Amphiphile disruption of pathogen attachment at the hematite (α-Fe2O3)-Water Interface

Xiaodong Gao, Jon Chorover

Research output: Contribution to journalArticlepeer-review

5 Scopus citations

Abstract

Prior studies have indicated that the subsurface transport of Cryptosporidium parvum oocysts is diminished in sediments containing iron oxides and that inner-sphere complexation of oocyst surficial carboxylate plays a role in the retardation. However, the impacts of natural organic matter (NOM) remain poorly understood. In this study, we used a model anionic surfactant, sodium dodecyl sulfate (SDS), as a surrogate for amphiphilic NOM components to examine the impacts of amphiphilic components on oocyst adhesion mechanisms. We employed in situ attenuated total reflectance Fourier transform infrared (ATR-FTIR) spectroscopy to determine the effects of SDS on the molecular bonds that mediate interactions between oocyst surficial biomolecules and hematite (R-Fe 2O3) surface functional groups over a wide range of solution pH. The results show that the presence of SDS significantly diminishes Fe-carboxylate complexation, as indicated by progressive decreases in intensity of asymmetric and symmetric stretching vibrations of carboxylate [vas(COO -) and vs(COO-)] with reaction time. In addition, one of the vs(COO-) bands shifted from 1370 to 1418 cm-1 upon SDS introduction, suggesting that SDS also changed the complexation mode. The data indicate that competition from the sulfonate groups (OSO3 -) of SDS at R-Fe2O3 surface sites is a primary mechanism resulting in decreased Fe-carboxylate complexation. Sorptive competition from amphiphilic NOM components may therefore increase the mobility of C. parvum oocysts in the environment through disruption of interfacial pathogen-mineral surface bonds.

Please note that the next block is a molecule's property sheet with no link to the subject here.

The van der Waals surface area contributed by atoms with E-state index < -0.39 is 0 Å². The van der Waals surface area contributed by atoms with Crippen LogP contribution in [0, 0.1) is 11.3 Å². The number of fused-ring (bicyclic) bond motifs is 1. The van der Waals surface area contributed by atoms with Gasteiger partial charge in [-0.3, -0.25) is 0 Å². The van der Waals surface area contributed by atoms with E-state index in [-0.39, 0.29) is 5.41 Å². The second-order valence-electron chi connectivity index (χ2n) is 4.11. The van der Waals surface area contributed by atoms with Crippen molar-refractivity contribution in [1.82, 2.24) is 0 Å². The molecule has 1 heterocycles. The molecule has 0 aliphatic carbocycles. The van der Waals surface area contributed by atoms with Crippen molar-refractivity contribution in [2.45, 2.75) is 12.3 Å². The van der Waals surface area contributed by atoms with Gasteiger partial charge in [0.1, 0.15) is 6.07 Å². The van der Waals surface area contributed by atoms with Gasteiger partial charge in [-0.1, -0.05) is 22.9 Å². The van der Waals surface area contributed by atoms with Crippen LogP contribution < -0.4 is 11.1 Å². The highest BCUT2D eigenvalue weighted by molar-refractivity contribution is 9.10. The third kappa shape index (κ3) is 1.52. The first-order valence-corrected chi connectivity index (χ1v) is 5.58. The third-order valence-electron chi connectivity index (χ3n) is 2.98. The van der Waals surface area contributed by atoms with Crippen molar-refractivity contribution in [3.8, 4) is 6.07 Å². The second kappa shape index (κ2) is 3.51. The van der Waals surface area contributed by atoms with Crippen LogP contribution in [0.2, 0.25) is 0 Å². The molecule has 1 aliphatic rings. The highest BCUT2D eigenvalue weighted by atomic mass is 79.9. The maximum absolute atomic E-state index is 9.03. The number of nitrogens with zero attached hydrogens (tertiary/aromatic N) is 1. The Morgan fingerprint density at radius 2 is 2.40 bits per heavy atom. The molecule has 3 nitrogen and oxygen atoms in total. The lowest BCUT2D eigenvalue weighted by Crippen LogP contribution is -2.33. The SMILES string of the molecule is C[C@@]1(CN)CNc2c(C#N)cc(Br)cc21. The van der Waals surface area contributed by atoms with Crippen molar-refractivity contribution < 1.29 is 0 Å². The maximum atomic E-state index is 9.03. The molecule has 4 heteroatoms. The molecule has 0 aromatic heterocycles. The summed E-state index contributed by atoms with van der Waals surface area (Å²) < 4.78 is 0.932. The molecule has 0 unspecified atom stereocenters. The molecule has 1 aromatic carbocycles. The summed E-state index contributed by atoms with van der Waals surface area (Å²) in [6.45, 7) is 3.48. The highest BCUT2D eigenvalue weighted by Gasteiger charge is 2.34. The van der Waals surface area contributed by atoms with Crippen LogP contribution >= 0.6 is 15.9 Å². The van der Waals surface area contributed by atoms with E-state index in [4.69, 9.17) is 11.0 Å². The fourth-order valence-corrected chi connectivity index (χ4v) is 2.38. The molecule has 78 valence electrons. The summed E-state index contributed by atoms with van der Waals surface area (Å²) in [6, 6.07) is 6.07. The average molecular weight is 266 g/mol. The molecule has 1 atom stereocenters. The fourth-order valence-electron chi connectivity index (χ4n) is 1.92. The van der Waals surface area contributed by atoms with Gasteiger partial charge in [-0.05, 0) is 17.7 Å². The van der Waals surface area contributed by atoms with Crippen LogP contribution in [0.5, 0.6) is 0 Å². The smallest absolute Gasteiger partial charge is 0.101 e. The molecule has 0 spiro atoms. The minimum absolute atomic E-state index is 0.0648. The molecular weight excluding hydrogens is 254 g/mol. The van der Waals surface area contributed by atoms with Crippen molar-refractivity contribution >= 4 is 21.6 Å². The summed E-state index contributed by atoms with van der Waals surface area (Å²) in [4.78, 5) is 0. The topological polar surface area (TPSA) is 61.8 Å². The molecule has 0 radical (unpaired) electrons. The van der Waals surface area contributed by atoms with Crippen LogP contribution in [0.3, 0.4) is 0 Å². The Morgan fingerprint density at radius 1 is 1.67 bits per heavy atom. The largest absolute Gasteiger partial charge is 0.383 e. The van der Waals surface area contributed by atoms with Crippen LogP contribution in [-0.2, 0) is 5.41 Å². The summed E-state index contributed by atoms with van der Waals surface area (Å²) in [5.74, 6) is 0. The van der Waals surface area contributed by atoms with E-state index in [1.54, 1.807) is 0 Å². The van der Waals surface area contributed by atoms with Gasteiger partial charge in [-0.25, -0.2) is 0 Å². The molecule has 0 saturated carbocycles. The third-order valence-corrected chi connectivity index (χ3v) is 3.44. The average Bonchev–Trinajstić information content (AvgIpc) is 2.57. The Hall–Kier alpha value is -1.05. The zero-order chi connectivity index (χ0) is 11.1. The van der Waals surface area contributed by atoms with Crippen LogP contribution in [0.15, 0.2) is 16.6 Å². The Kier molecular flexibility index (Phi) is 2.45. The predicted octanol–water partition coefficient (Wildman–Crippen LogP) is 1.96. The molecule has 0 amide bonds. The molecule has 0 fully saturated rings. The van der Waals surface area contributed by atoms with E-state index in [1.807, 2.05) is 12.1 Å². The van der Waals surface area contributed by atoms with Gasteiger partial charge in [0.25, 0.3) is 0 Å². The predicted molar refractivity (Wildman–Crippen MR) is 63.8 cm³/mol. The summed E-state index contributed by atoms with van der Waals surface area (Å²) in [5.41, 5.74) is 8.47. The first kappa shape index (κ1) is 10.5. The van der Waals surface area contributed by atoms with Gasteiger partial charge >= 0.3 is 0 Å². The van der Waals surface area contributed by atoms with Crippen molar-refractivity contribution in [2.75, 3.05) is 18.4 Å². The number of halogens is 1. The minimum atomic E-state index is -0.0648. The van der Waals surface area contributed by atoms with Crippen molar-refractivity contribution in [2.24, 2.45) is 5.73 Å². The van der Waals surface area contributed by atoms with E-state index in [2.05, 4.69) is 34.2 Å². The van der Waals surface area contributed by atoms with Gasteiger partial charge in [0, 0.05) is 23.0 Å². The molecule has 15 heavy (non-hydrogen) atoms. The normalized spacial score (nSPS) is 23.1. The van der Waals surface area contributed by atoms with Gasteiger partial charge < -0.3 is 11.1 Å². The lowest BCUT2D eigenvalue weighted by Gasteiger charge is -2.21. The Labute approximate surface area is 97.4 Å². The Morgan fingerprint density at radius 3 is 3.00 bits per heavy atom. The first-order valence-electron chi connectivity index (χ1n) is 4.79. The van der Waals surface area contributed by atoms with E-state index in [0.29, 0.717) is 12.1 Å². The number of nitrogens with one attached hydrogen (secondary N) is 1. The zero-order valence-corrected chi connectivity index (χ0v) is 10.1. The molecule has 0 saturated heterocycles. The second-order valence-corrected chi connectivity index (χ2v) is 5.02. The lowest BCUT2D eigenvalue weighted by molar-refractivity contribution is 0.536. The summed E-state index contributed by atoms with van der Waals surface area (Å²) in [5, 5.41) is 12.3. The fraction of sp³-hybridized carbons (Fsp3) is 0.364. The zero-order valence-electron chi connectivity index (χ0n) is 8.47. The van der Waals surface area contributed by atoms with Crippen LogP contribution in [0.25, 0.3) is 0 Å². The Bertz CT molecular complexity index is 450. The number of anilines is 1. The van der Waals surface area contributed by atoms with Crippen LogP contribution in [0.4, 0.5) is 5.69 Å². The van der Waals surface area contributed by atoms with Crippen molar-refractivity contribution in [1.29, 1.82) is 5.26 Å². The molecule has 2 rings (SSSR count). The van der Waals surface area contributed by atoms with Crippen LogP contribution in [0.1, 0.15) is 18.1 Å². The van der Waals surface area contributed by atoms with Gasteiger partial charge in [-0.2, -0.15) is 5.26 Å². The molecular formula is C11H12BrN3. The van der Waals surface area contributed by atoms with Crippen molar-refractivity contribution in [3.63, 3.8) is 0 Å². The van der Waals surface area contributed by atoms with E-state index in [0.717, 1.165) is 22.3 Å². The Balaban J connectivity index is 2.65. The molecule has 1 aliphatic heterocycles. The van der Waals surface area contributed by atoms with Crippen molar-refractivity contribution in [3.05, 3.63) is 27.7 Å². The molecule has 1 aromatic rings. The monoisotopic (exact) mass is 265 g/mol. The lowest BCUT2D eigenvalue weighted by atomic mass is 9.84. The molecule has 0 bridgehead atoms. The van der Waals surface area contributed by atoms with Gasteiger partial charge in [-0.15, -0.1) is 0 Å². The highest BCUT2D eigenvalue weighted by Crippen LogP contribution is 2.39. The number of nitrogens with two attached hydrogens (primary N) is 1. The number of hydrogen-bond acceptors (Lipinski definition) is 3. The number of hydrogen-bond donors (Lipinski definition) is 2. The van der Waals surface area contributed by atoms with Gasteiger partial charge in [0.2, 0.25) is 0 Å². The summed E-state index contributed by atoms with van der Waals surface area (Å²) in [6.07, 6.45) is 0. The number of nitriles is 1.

Original languageEnglish (US)
Pages (from-to)5936-5943
Number of pages8
JournalLangmuir
Volume27
Issue number10
DOIs
StatePublished - Jun 1 2011

ASJC Scopus subject areas

  • Materials Science(all)
  • Condensed Matter Physics
  • Surfaces and Interfaces
  • Spectroscopy
  • Electrochemistry

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